There are several factors that make searching for GDP figures on Bloomberg and Datastream a little tricky.
There are many potential sources. The main distinction is between national sources, such as the ONS in the UK, and international sources, such as the OECD, IMF, World Bank. International sources may be more appropriate for international studies as they apply a consistent methodology across different countries.
The names can be confusing. The Datastream series UKGDP…D does not use the term “real GDP” in its title. The preferred term to indicate real GDP is “constant prices”, with 2010 = 100 (see screenshot above). For nominal GDP the preferred term is “current prices”.
There are series for different components of GDP, series for different methods of calculating GDP, and series for GDP forecasts as well as the more common GDP historic values.
Robert J. Shiller was one of the three people awarded The Sveriges Riksbank Prize in Economic Sciences in Memory of Alfred Nobel 2013 “for their empirical analysis of asset prices”. The other two recipients of the Nobel Prize for economics 2013 were Eugene F. Fama and Lars Peter Hansen. Since reading about this award I keep noticing Shiller’s research.
Shiller, R.J. (2005) Irrational Exuberence (2nd edition) Princeton University Press is an international bestseller. It draws out the psychological origins of volatility in financial markets – the first edition concentrating on the technology bubble of the late 1990′s and the second adding the US housing market boom that precipitated the recent recession.
The Yale university site has “Online Data Robert Shiller” that gives access to data on investor attitudes, US stock market data from 1871, and historic housing market data. Robert Shiller and Karl Case are the original developers of the S&P/Case-Shiller Home Price Indices that are now available from Standard & Poors (S&P).
Recently the Financial Times (FT) produced a list of business and management Moocs (Massive open online courses) that includes in its “finance and accounting” section -
Yale University, with Bob Shiller [Coursera]
(Adam Palin, Mooc matters, FT, 16 December 2013)
Finally, Robert Shiller is mentioned in the blog post A good year ends, but what’s next for stocks? (Musings on Markets, 2 January 2014) that describes a variety of approaches to estimating whether the US stock market is over valued.
Thomson ONE.com (or T1.com) is Thomson Reuters replacement product for Thomson One Banker. It provides relatively easy access to analysts’ reports on public (quoted) companies through its Research tab (in Company Views).
You can also search for analysts’ reports using Screening & Analysis -> Research -> Research Search. This search screen is similar to one available through the older product Thomson Research.
Select your company using the boxes at the top left and then the Research tab. Do not worry that the heading says Company Research – Embargoed – the University of Manchester subscription does include these reports. When you see the price given as Subscription this is because our subscription for personal non-commercial use is a fixed fee – others pay per page for these reports.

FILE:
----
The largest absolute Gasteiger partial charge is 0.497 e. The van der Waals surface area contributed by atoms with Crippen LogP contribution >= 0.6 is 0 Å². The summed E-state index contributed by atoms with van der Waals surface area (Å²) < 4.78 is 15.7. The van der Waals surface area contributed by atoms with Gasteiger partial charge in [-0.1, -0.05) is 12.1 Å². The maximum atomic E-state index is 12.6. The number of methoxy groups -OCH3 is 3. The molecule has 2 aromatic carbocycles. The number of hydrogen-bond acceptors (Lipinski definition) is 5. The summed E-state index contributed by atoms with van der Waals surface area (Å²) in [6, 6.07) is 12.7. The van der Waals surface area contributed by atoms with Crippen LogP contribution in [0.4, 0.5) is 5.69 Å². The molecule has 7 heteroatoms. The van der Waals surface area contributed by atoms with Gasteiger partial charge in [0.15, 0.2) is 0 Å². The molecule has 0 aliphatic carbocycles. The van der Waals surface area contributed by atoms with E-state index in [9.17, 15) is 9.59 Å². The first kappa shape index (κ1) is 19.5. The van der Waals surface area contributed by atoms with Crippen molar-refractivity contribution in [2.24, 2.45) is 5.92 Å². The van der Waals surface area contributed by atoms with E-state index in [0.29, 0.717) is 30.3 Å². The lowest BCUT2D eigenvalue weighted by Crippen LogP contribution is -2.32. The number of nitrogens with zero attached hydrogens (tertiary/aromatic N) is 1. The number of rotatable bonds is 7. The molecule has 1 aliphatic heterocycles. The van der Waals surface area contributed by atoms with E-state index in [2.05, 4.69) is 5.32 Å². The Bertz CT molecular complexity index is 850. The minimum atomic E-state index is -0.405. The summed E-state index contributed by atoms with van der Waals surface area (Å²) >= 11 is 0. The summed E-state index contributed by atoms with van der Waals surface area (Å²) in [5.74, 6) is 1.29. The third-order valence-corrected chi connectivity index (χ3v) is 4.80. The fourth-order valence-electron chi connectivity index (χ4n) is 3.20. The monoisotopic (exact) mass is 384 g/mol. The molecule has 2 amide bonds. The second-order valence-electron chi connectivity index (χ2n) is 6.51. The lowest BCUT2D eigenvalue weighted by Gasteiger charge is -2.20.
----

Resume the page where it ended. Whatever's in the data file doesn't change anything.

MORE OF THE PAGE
If you get nothing the most common problem is browser compatability – see details below.
The number of analysts’ reports will vary significantly from company to company. For the year to 22 Jan 2014, Apple (AAPL-US) had 877 reports, Tesco (TSCO-LN) had 203, and Castings (CGS-LN) only 15 reports.
There are two types of reports:
1) Investment bank analysts’ reports (broker’s reports) from JPMORGAN, DEUTSCHE BANK RESEARCH, BARCLAYS etc. These are typically short reports with the analysts’ latest update of their Target Price or Earnings Per Share (EPS) forecast and explanatory background information.
2) Company analysts’ reports from MARKETLINE (DATAMONITOR), GLOBALDATA, ‘MORNINGSTAR, INC’ etc. These are longer reports with more information about the company, for example GLOBALDATA usually includes a SWOT analysis, but no specific target price or EPS forecast.
You can use the search options on the number of pages, contributor and date to refine your search. If you need more options there is an Advanced Research Page link at the top right – (similar to the older Thomson Research search page)
There is a Thomson ONE guide in the databases section of the business and management guides page (LibGuides)
Browser problems with Thomson ONE.com
Thomson ONE.com (or T1.com) is sensitive to your browser. Like other Thomson Reuters products it only works with Internet Explorer (IE). Further it only works with IE versions 7,8, and 9. For more recent versions you have to run IE in compatability mode. Once you have a compatable browser you have to make sure that it allows popups from amr.thomsonone.com – without this it will fail when you try to download a report forcing you to restart your search. For more detail see Thomson ONE.com – browser compatibility (posted March 2014)
Most posts tagged Thomson Research will also be relevant to research reports on Thomnson ONE.com